Case Study: IBM Takes Webcasting to the Desktop
IBM has been webcasting for more than a decade. But with the help of IVT Studio, Big Blue is making it accessible to anyone in the organization, from division managers to the C-suite.
Fri., Sept. 21, by Mark Fritz
Someday soon, webcasting will be as common a form of office communications as email or the telephone, says Greg Pulier, CEO of Interactive Video Technologies ( IVT). And he's hoping IVT Studio, his company's new product, will jumpstart the trend and set the pace. He sees IVT Studio as an egalitarian tool that will bring on-demand webcasting to the masses or, as the 1960s hippies used to say, "give the power to the people, man."
"There's a very interesting change going on in the corporate world," says Pulier. "In the past, the creation of video-based presentations (for the purposes of webcasting-type business uses) has been the realm of media departments or crews of production teams. Anyone who wanted a video presentation had to schedule some time to get into the studio; they'd have to take on a big project or outsource it," says Pulier. "Now, our product is changing that. It is putting that power into the hands of everybody. Literally anyone who can use PowerPoint can now create a very professional video-based presentation that is put up in all the right formats, all the right bandwidth parameters. It's put up in a way that is hosted properly. And that person is able to check their statistics—who came, who registered, how they answered the polls and questions. All those things that are normally handled by webcasting experts and production people, we are putting into the hands of everybody. So it is becoming an enterprise application that is changing the culture of how people communicate."
Of course, Pulier is understandably a bit prejudiced toward his product, but Pulier's assertion that there is a trend afoot seems inarguable. Among those also noticing a trend emerging is Ira Weinstein, senior analyst and partner, at Wainhouse Research. Weinstein says that the trend he sees is "not a trend away from studios so much as it as a trend to add the desktop."
"There is a place for polished information," he says. "There's a place for studio content. There's a reason why television studios have fancy lighting and great cameras, great mikes. Presentation is important there. However, there's also a big value to immediacy, and solutions like IVT’s help with immediacy because they allow you to capture the content where the content is, whereas the studios force you to go to the capture system."
Weinstein offers as an example a CEO who has an important message he wants to get out to his team. "You could book time in studio, do all the camera work, make-up, titles, editing, and so forth. And that takes days. Or you could sit at your desk with your computer, click this little app, click on the ‘Record Now’ button, talk for five minutes, click on the ‘Push It Out to My Gang’ button, and bang—you're out. Ten minutes after you recorded it, it's out there. That's the trend. There is a place for sacrificing polish in favor of immediacy."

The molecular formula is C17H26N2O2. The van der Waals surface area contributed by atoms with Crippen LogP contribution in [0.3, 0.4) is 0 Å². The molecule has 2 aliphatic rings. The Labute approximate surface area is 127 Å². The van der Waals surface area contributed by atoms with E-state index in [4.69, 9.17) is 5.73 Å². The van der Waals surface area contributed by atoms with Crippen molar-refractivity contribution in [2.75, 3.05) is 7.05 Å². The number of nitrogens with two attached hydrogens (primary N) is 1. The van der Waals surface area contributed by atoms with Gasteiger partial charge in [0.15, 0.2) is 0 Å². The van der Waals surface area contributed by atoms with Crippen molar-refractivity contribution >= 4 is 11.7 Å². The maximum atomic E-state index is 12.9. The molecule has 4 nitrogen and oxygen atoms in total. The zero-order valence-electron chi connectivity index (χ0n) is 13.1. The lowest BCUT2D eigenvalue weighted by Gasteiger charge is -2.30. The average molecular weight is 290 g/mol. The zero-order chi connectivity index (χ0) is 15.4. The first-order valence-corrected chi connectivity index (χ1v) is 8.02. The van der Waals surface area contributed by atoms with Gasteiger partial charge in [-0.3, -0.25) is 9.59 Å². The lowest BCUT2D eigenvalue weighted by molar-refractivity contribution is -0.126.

And IVT Studio isn't the only product demonstrating this new trend. "There are a lot of products that are similar to IVT Studio that allow you to do content creation from your desk," says Weinstein. "But the question is how many different features and functions do you have, and how easy is it to do, and how easy is it to publish content. The IVT premise is that the marketplace is stepping away from studios and stepping to people, stepping more to desktops. We're becoming more opportunistic with capture. And that is the important thing about IVT. They focus on capturing from the desk. There are others in this market, but this is their forte."
IBM Kicks Webcasting Up a Notch
While Weinstein has been analyzing the potential trend and Pulier has been trying to spearhead it, Joe Kahan—Executive Program Manager, IBM Webcasting & IBMTV Technologies—has been testing its viability: Is there really a trend here and where might it lead his company? Kahan is program manager of emerging technologies in the CIO's office at IBM. About a year ago, he launched a pilot project to study how IVT Studio might impact IBM internal communications.
Webcasting is not something new at IBM, Kahan points out; the company has been doing it for a decade. They even brought down their satellite TV system a few years ago, says Kahan, as webcasting took off and it became clear that streaming video could be delivered with the necessary quality and reliability. And so Kahan was looking for something new, something that would take IBM's webcasting/video streaming communications "up a notch." And so Kahan and IBM agreed to help IVT with a pilot program to test and tweak their new Studio tool.
"After observation over the last 10 years, we noticed that the problem we were having promoting webcasting internally had to do with how much material our production teams could create," says Kahan. "Also, it had a lot to do with whether our infrastructure could support this format versus that format, if the desktop could provide certain players, and so forth. The executives wanted to use webcasting, but we had to pull in production teams in order to make that happen.